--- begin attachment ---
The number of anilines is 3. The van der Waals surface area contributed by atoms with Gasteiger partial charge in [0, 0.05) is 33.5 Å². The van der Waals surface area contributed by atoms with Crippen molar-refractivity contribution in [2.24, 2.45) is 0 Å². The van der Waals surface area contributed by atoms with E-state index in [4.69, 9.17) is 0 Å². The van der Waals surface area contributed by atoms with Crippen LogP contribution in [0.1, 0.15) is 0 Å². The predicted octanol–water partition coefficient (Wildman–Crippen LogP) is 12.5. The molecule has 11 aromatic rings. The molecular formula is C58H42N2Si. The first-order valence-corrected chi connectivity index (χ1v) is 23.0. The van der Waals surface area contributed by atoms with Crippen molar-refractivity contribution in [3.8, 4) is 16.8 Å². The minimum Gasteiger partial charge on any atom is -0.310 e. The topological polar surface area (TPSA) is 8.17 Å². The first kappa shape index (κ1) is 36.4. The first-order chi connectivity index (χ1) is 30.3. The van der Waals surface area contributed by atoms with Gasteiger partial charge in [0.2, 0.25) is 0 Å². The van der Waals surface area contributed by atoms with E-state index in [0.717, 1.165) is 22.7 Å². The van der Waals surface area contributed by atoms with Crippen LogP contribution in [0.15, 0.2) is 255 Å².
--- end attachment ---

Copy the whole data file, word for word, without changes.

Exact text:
The number of anilines is 3. The van der Waals surface area contributed by atoms with Gasteiger partial charge in [0, 0.05) is 33.5 Å². The van der Waals surface area contributed by atoms with Crippen molar-refractivity contribution in [2.24, 2.45) is 0 Å². The van der Waals surface area contributed by atoms with E-state index in [4.69, 9.17) is 0 Å². The van der Waals surface area contributed by atoms with Crippen LogP contribution in [0.1, 0.15) is 0 Å². The predicted octanol–water partition coefficient (Wildman–Crippen LogP) is 12.5. The molecule has 11 aromatic rings. The molecular formula is C58H42N2Si. The first-order valence-corrected chi connectivity index (χ1v) is 23.0. The van der Waals surface area contributed by atoms with Crippen molar-refractivity contribution in [3.8, 4) is 16.8 Å². The minimum Gasteiger partial charge on any atom is -0.310 e. The topological polar surface area (TPSA) is 8.17 Å². The first kappa shape index (κ1) is 36.4. The first-order chi connectivity index (χ1) is 30.3. The van der Waals surface area contributed by atoms with Gasteiger partial charge in [0.2, 0.25) is 0 Å². The van der Waals surface area contributed by atoms with E-state index in [0.717, 1.165) is 22.7 Å². The van der Waals surface area contributed by atoms with Crippen LogP contribution in [0.15, 0.2) is 255 Å².